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Recently I’ve tried a bunch of things to make my anxious thoughts go away. Insomnia is becoming more of a problem than I’d like to admit. I’ve tried the ‘why am I like this?’ approach in the past. If I can figure out why I worry all the time then I can make the worry go away.

But far more common than that in the wee hours is the ‘what have I done wrong?’ approach. If I can find out what I’ve done wrong then I can fix it and the anxiety will go away because I won’t have anything to be anxious about. Makes sense, right? So I heavily invest in the sure knowledge that I have done something wrong even though I can’t remember what that is right now. Easy enough for me to buy into, what with being a very forgetful person. I spend my life trying to remember things I have to do, constantly updating and annotating my to-do list, why not add in the things I should have done but may have forgotten, or the things I should not have done but have done and since forgotten?

My old therapist encouraged me to think that maybe I haven’t done anything wrong or forgotten to do anything right, but that instead I worry just because that’s what I do. I’ve done it for so long that it’s second nature to me, my default setting. So when I frantically search around my memories for what I’ve done wrong so I can fix it, I’m just feeding a vicious cycle. Instead of searching for evidence of what I’ve done wrong, he encouraged me to search for evidence of what I’ve done right, to search for evidence that everything is just fine.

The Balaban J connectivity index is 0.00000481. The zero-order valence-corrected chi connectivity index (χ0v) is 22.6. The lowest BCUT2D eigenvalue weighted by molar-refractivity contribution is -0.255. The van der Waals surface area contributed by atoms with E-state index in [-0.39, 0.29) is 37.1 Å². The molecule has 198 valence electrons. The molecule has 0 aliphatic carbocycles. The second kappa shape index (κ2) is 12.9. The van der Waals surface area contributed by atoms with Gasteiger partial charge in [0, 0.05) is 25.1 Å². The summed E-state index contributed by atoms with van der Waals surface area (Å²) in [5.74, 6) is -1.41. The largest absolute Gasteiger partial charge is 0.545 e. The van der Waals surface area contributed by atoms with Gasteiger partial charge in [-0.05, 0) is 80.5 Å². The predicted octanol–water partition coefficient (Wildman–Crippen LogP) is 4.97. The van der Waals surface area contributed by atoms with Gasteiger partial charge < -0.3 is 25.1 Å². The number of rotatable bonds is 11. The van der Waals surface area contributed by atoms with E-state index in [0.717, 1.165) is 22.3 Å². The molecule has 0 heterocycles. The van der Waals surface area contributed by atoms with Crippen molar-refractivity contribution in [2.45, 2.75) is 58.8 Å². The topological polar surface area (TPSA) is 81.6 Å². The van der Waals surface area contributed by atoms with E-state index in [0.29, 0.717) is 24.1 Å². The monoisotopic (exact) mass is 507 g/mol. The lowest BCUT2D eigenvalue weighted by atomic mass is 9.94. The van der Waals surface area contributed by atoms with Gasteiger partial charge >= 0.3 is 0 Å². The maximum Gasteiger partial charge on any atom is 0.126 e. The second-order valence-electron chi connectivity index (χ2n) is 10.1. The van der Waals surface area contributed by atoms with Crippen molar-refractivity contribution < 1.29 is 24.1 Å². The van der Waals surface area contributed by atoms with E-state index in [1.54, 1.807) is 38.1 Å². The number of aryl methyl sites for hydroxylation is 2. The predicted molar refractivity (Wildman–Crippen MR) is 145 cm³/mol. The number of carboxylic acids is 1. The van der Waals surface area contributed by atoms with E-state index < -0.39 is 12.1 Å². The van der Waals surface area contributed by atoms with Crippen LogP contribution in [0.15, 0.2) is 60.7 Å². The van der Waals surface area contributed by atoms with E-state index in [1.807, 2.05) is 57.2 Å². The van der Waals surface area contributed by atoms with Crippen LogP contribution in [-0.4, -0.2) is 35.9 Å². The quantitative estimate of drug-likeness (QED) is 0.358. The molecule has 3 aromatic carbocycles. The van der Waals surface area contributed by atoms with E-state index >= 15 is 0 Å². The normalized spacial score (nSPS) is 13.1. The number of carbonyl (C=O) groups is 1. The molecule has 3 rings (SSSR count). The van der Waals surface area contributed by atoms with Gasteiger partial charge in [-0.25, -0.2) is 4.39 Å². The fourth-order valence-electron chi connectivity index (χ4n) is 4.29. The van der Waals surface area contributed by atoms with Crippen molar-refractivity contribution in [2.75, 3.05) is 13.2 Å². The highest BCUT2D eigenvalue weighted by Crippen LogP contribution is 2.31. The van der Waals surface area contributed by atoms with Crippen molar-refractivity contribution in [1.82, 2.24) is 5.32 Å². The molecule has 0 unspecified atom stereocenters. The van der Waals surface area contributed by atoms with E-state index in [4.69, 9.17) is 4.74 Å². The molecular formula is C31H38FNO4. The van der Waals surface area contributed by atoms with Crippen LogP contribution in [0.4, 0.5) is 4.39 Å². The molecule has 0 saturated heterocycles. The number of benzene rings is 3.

And you know, until recent months it actually worked. I never stopped being a worrier but I did manage to keep it under control, to stop it invading my entire life. It doesn’t work now, not even a little bit. When I am consumed by worry in the wee hours especially, I can’t control that. Everything spirals, becomes larger than life, growls and bares its teeth. So I’ve given up.

I also try praying but my prayers in the panic-stricken wee hours generally take the form of: ‘help please’. Riveting, I know.

But recently I’ve invested in a new tactic, one a tad more amusing and given inadvertently by hubby. We’ve been watching a series about fairy tale characters recently, Once Upon a Time. Really fab escapism. 🙂 Anyway, we went to bed and my brain instantly started racing. I was chattering to him even though I knew he wanted to go to sleep. If I’d left him alone he’d have been asleep in seconds. But I couldn’t even keep my eyes shut, let alone my mouth. He told me to tell all the thoughts to fuck off. And all of a sudden a video in my head was born.

When I was a kid I used to tell myself stories when I couldn’t sleep. When my mind took me to horrible places I latched on to the pattern on the curtains and bedding in my bedroom at my dad’s place. Patch the dog. Don’t even particularly like dogs, for crying out loud, but he was there and served a purpose. I took him for runs on the beach, we ate ice cream together, played catch in fields, lay under trees looking at clouds. Every time a new worry bugged me I took Patch on an outing. Not exactly the stuff great novels are made of.

Hubby’s comment reminded me that I can interact with my thoughts. But I have not settled for telling them to fuck off. Now I have erected a barbed wire fence inside my mind, me on one side and the bad thoughts on the other. But it doesn’t end there, oh no. Now I am equipped with a sword, shield and helmet. The thoughts fly at the fence, throwing themselves at it over and over, teeth bared, growling, but I patrol my fence and when one thought pushes through I whack it away with my sword and watch it fly over the forest beyond, spiralling away into nothingness.

Cool, eh? 😀

At least now anxious thoughts provide some entertainment. I don’t think it’s exactly what hubby meant but as I said to him, having an overactive imagination has to provide some benefits every now and then, right?